The front porch, Cotuit, Massachusetts: the old Cotuit Inn, now demolished and turned into a plastic hive of condominiums, had a wonderful little bar run by Hack Daniels. It was a nice quiet place to have a drink or two, and usually closed when Hack ran out of ice. One night some associates left the bar and saw on the porch of the inn a small igloo cooler with the words “Rose Kennedy Cottage” written on the lid. Inside were the makings for additional cocktails. The cooler was pilfered and brought to the Churbuck porch where the party continued. An hour later the senior senator stood on the steps demanding his cooler be returned for his boat ride back to Hyannisport. He chided us not by name but by our boat’s sail number, “140.”
He was meekly obliged and Hack banned us from the bar for a while.
1984, Lawrence EagleTribune: The democratic primary was in full force in New Hampshire and Ted Kennedy dropped by the newsroom. As political editor (at the sage age of 26) I am called in to record the Senator’s remarks. Massachusetts politics are chaotic. The junior senator, Paul Tsongas is retiring due to cancer (opening the seat to John F. Kerry). Walter Mondale and Gary Hart are battling it out in the Granite State. The Carter legacy has opened the door for the Reagan Revolution. And the Grand Lion of the Democratic Party is in the conference room holding forth. I can’t stop staring at his face. Ted looks terribly tired. Painfully so. It was, in retrospect, a low point for him. Little did I know.
And that’s it. Booze and boats. I’ll miss the guy. Now for my prediction. Remember Opening Day at Fenway? Ted was there to throw the first pitch with his niece, Caroline. The same Caroline once thought to be a contender to assume Hillary Clinton’s senate seat in New York. My theory? Caroline gets Ted’s seat – this state can’t exist without a Kennedy in office and I imagine Caroline can claim residence in Chilmark. Update: I blew that prediction. Say hello to Scott Brown.
Cruising off the flight from the US to Beijing with my colleague Peter. We enter a phalanx of cameras and weird looking electronic sensors. Buzzers go off. I get waved into a side room, given a face mask, and the nurse comes after me with a big thermometer. Mask is on face. Where else can the thermometer go? I get up to take off my pants which yields a terrible reaction. Colleague takes off at high speed abandoning me to my fate. Armpit is pointed at. Up goes the shirt, thermometer is clamped inside my right pit, and the passing hordes look at me like Typhoid Dave.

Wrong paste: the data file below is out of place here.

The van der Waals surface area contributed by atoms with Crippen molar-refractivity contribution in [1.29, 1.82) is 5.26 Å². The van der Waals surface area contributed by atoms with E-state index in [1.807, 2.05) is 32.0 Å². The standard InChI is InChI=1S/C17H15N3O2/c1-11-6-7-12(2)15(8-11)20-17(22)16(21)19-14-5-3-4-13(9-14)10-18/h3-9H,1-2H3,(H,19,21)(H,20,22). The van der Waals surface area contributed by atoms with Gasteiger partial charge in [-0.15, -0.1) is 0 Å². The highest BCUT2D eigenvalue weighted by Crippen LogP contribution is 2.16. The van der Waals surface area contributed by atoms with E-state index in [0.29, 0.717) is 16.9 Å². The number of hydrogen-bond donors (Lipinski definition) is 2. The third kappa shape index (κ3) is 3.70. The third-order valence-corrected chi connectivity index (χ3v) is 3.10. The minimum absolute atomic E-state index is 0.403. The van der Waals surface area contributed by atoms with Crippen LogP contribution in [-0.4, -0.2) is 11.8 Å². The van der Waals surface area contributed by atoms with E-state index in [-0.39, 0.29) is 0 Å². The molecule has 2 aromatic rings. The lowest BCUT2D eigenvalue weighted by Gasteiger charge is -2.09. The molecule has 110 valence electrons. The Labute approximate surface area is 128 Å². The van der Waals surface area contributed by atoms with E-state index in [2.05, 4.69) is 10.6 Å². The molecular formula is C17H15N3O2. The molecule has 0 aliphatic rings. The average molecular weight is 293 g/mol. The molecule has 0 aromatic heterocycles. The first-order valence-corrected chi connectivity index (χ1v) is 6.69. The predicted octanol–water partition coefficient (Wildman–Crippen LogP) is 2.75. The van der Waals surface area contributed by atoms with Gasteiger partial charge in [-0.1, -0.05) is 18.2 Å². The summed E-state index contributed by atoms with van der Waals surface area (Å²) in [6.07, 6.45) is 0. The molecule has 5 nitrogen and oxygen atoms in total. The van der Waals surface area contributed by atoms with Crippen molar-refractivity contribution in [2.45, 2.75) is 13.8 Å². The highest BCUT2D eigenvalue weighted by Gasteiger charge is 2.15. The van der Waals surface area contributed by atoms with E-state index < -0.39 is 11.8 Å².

After a few minutes the nurse extracts the thermometer, sticks an electronic doo-dad in my ear, scribbles on my health declaration, and sends me on my way. Total time in quarantine – 10 minutes.
Are you really my friend? If I’ve accepted that LinkedIn or Facebook request does that mean we are really pals? The kind of buddy, chum, sidekick who would give you the shirt off hisb back?
This question was posed for real last week when I was in a meeting, glancing at Facebook when the little chat/instant messenger tool popped up with a distress signal from a person in my friends list whom I have never actually met,
“Can you help me? I’ve been mugged and have lost my wallet, my phone, my credit cards, my cash. Everything.”
$1,000 was needed to settle a hotel bill in a foreign country. All I needed to do was go to westernunion.com and transfer the cash. I’d be paid back immediately. I started Googling the person. He is an entrepreneur with a Wikipedia entry and appears to be a perfectly decent upstanding citizen, yet is a person I have never met, had a beer with, indeed, ever had any contact with before the IM window popped open. How he became a “friend” is beside the point, he was calling a marker I didn’t know I had outstanding.
I have been asked by friends who I accept invite requests from in networks like Facebook or LinkedIn. “Do you know all those people?” I used to answer promiscuously, now I am not so sure. I don’t think I will let people inside of the Churbuckian velvet rope so easily.
No aspersions cast on the poor individual who asked me for money – but I found myself parrying his request with lines like:
“Did you try your credit card company? Surely American Express has a way to help?”
“The police or US Embassy?”
“Of everyone in your friend’s list, why me?”
I didn’t send the money. I was tempted. But in the end, it made no sense. I projected myself in the same situation and asking someone as tenuous as myself in a virtual network would not be where I found the solution. Family member, close friend. No problem.